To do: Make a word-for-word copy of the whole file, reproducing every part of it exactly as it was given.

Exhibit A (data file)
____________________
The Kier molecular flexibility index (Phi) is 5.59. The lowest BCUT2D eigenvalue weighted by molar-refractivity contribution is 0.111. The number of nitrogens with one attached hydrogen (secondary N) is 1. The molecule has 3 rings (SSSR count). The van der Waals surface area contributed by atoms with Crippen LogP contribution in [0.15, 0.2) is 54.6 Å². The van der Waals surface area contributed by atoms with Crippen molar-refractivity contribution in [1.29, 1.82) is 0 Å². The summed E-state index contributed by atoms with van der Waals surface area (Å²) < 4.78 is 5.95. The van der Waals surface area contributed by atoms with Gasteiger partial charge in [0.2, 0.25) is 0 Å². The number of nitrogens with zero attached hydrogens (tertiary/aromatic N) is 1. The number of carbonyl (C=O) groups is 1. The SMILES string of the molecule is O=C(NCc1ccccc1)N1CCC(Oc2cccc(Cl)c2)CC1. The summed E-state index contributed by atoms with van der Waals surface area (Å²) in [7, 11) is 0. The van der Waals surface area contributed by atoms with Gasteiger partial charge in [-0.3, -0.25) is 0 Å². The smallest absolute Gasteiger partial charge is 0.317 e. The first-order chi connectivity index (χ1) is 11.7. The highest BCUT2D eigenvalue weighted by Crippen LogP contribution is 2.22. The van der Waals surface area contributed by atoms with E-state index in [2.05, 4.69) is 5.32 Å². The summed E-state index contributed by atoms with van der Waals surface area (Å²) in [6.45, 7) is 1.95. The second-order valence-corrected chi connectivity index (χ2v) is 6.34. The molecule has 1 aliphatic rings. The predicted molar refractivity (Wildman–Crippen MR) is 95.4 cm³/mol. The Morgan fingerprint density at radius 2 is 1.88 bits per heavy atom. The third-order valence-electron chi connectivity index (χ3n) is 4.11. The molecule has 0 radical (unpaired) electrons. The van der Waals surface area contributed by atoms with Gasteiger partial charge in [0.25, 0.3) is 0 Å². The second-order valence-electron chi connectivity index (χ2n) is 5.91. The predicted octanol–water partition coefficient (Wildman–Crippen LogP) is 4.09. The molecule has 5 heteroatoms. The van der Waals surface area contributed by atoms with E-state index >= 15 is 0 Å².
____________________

The Kier molecular flexibility index (Phi) is 5.59. The lowest BCUT2D eigenvalue weighted by molar-refractivity contribution is 0.111. The number of nitrogens with one attached hydrogen (secondary N) is 1. The molecule has 3 rings (SSSR count). The van der Waals surface area contributed by atoms with Crippen LogP contribution in [0.15, 0.2) is 54.6 Å². The van der Waals surface area contributed by atoms with Crippen molar-refractivity contribution in [1.29, 1.82) is 0 Å². The summed E-state index contributed by atoms with van der Waals surface area (Å²) < 4.78 is 5.95. The van der Waals surface area contributed by atoms with Gasteiger partial charge in [0.2, 0.25) is 0 Å². The number of nitrogens with zero attached hydrogens (tertiary/aromatic N) is 1. The number of carbonyl (C=O) groups is 1. The SMILES string of the molecule is O=C(NCc1ccccc1)N1CCC(Oc2cccc(Cl)c2)CC1. The summed E-state index contributed by atoms with van der Waals surface area (Å²) in [7, 11) is 0. The van der Waals surface area contributed by atoms with Gasteiger partial charge in [-0.3, -0.25) is 0 Å². The smallest absolute Gasteiger partial charge is 0.317 e. The first-order chi connectivity index (χ1) is 11.7. The highest BCUT2D eigenvalue weighted by Crippen LogP contribution is 2.22. The van der Waals surface area contributed by atoms with E-state index in [2.05, 4.69) is 5.32 Å². The summed E-state index contributed by atoms with van der Waals surface area (Å²) in [6.45, 7) is 1.95. The second-order valence-corrected chi connectivity index (χ2v) is 6.34. The molecule has 1 aliphatic rings. The predicted molar refractivity (Wildman–Crippen MR) is 95.4 cm³/mol. The Morgan fingerprint density at radius 2 is 1.88 bits per heavy atom. The third-order valence-electron chi connectivity index (χ3n) is 4.11. The molecule has 0 radical (unpaired) electrons. The van der Waals surface area contributed by atoms with Gasteiger partial charge in [0.25, 0.3) is 0 Å². The second-order valence-electron chi connectivity index (χ2n) is 5.91. The predicted octanol–water partition coefficient (Wildman–Crippen LogP) is 4.09. The molecule has 5 heteroatoms. The van der Waals surface area contributed by atoms with E-state index >= 15 is 0 Å².